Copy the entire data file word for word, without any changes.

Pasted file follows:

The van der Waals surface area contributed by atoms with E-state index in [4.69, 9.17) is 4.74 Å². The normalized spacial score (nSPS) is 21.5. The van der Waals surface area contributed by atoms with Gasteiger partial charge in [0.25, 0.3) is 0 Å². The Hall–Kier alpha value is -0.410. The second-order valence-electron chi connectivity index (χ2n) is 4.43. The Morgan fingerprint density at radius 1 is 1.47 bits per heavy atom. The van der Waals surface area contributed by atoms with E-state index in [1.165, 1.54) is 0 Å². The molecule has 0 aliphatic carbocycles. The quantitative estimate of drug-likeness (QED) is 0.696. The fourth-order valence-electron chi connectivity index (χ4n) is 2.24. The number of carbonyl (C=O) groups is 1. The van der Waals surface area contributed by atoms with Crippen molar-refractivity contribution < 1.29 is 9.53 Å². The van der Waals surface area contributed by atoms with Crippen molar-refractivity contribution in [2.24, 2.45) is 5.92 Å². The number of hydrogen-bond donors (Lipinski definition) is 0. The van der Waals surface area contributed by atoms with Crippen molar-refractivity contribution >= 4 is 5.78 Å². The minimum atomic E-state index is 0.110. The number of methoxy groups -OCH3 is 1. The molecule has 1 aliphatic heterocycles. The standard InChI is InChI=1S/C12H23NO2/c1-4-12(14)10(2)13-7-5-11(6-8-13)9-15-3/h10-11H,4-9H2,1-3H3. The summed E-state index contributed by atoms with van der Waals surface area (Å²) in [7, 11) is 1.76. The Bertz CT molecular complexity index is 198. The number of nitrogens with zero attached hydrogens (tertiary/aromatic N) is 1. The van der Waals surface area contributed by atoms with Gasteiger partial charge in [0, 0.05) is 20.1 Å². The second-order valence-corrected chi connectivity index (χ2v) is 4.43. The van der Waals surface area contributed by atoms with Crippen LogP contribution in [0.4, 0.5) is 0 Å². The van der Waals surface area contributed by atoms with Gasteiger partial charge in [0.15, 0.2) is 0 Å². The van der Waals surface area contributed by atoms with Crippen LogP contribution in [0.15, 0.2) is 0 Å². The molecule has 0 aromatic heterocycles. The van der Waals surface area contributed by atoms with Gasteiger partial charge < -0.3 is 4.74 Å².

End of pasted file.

The van der Waals surface area contributed by atoms with E-state index in [4.69, 9.17) is 4.74 Å². The normalized spacial score (nSPS) is 21.5. The van der Waals surface area contributed by atoms with Gasteiger partial charge in [0.25, 0.3) is 0 Å². The Hall–Kier alpha value is -0.410. The second-order valence-electron chi connectivity index (χ2n) is 4.43. The Morgan fingerprint density at radius 1 is 1.47 bits per heavy atom. The van der Waals surface area contributed by atoms with E-state index in [1.165, 1.54) is 0 Å². The molecule has 0 aliphatic carbocycles. The quantitative estimate of drug-likeness (QED) is 0.696. The fourth-order valence-electron chi connectivity index (χ4n) is 2.24. The number of carbonyl (C=O) groups is 1. The van der Waals surface area contributed by atoms with Crippen molar-refractivity contribution < 1.29 is 9.53 Å². The van der Waals surface area contributed by atoms with Crippen molar-refractivity contribution in [2.24, 2.45) is 5.92 Å². The number of hydrogen-bond donors (Lipinski definition) is 0. The van der Waals surface area contributed by atoms with Crippen molar-refractivity contribution >= 4 is 5.78 Å². The minimum atomic E-state index is 0.110. The number of methoxy groups -OCH3 is 1. The molecule has 1 aliphatic heterocycles. The standard InChI is InChI=1S/C12H23NO2/c1-4-12(14)10(2)13-7-5-11(6-8-13)9-15-3/h10-11H,4-9H2,1-3H3. The summed E-state index contributed by atoms with van der Waals surface area (Å²) in [7, 11) is 1.76. The Bertz CT molecular complexity index is 198. The number of nitrogens with zero attached hydrogens (tertiary/aromatic N) is 1. The van der Waals surface area contributed by atoms with Gasteiger partial charge in [0, 0.05) is 20.1 Å². The second-order valence-corrected chi connectivity index (χ2v) is 4.43. The van der Waals surface area contributed by atoms with Crippen LogP contribution in [0.4, 0.5) is 0 Å². The van der Waals surface area contributed by atoms with Gasteiger partial charge in [0.15, 0.2) is 0 Å². The van der Waals surface area contributed by atoms with Crippen LogP contribution in [0.15, 0.2) is 0 Å². The molecule has 0 aromatic heterocycles. The van der Waals surface area contributed by atoms with Gasteiger partial charge < -0.3 is 4.74 Å².